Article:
By the time we would crawl out from underneath the tablecloths, by the time we would realize that the toasts we heard weren’t merely ceremonious preludes to the next shot of liquor, the adults would no longer be sitting around the table. Neither would we. By then, we would be on our way even further east, even closer to the sun.

We hear the hum—the murmur of their memories, the cheer of their toasts, the cries of their lost friendships—because it’s coming from our own hearts.

Japan was far from home. It was too different, despite the fact that our earths shook with as much fury and our foods tasted of equal magic. Yet we took off our shoes, unpacked our bags, clasped our hands around our new green tea mugs and watched the pastels of the cherry blossoms turn the burning red of autumn maples. We waited and waited, with a mélange of nostalgia and enchantment that comes with new beginnings, for time to churn the foreign into familiar, the alien megalopolis to home. All the while, we found ways to keep our native land, now oceans away, closer than ever. We spoke Armenian at home—even when the narrations of our dreams peppered with Japanese words; and stewed meat in grape leaves—even if we used chopsticks to eat it. We colored eggs in April. We unwrapped our New Year’s gifts when Grandpa Winter brought his presents to all the other Armenian kids. Then, we said toasts. Toasts, that once in a while would allude to our ancestors and the slivers of history that they had carried in their empty pockets on the move. Later, when our eyes would get used to seeing the white head of Mt. Fuji instead of Mt. Ararat’s snow-capped crown, our toasts would get shorter. Less sentimental. More ascetic. To peace, we would say, raising our sake cups to a chime of reticent Kanpais.

We don’t say Kenats or Kanpai anymore. It’s mostly Cheers or Prost now, and it’s always to the health of our own children. Outside our windows, the European streets are surging with the hum of a thousand moving feet. We hear the hum—the murmur of their memories, the cheer of their toasts, the cries of their lost friendships—because it’s coming from our own hearts. Movement is in our bones. Some of us move for love. Some for work. Others move from war. Some move in caravans. Others alone, carrying their stories on their backs like tireless snails, following foreign road maps to a home that they hope will be warmer than the one they left behind. As we watch them move, we marvel at the continuity of our narratives, at the common thread that runs through our migrant fates in the most surprising ways, weaving blueprints of infallible grace. Then, we turn our eyes back to those sitting around our tables, as our children play with our shoelaces at our feet. And we raise our glasses, only to repeat the words that we memorized as kids under Grandma’s vinyl tablecloths: May the end be well for all.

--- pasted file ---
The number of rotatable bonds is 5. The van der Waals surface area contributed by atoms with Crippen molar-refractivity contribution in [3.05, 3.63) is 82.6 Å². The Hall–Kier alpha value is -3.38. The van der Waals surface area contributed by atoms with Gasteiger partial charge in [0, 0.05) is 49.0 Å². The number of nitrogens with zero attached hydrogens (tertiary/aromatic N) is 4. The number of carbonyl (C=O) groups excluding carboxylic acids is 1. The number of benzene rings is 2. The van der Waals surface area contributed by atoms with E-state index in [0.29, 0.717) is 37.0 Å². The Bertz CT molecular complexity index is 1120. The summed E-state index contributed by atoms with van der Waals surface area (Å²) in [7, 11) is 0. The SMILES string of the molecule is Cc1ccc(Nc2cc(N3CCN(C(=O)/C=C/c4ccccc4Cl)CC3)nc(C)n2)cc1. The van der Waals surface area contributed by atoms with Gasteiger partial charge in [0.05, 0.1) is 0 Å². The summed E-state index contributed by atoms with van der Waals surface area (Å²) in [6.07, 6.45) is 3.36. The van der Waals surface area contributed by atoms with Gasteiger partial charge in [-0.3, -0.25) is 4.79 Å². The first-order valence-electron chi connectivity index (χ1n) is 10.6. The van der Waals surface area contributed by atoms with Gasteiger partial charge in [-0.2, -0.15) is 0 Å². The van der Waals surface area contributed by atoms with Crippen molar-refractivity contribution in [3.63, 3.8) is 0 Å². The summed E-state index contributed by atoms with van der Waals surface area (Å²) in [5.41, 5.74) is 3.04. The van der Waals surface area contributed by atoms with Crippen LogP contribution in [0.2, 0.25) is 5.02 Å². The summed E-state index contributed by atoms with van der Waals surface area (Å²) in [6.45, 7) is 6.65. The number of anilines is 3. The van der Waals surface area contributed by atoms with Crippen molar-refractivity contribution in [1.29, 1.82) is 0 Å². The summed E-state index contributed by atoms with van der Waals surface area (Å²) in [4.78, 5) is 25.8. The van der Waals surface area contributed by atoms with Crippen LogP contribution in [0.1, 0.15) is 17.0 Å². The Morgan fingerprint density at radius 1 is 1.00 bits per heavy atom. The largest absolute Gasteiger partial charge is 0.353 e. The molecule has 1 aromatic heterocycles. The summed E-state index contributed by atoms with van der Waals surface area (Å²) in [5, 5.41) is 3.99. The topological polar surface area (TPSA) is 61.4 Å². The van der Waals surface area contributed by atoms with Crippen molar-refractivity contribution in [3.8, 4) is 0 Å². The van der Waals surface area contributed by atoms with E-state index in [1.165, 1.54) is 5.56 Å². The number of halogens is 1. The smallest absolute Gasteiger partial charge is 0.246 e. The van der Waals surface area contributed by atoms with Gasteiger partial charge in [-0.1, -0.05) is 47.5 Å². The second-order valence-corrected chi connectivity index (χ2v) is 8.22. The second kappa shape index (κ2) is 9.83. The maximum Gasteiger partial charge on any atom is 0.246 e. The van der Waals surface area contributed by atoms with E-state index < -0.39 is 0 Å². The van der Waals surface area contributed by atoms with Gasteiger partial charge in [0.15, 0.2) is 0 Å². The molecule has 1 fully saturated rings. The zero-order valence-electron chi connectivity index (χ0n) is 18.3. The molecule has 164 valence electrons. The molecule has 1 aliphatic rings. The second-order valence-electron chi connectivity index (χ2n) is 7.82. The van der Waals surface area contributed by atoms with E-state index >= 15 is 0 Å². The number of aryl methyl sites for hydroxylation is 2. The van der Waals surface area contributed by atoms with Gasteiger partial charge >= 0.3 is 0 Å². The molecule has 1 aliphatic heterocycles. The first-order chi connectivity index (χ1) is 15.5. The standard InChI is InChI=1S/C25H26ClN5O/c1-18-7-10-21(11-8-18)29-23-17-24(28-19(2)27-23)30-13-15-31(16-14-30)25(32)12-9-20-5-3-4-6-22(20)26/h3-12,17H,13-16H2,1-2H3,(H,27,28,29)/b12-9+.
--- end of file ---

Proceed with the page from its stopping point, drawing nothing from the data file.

Born in Armenia and raised in Japan, Marianna Pogosyan has spent her life on different continents and in different languages. Her fiction explores the human psyche under the weight of multiple cultures and its resulting aftermath on one of the most basic of our desires: belonging. Currently, Marianna lives in the Netherlands where she consults international executives and their families in all matters of psychological adaptation to a life far from home. She is the author of Psychology Today’s “Between Cultures” blog.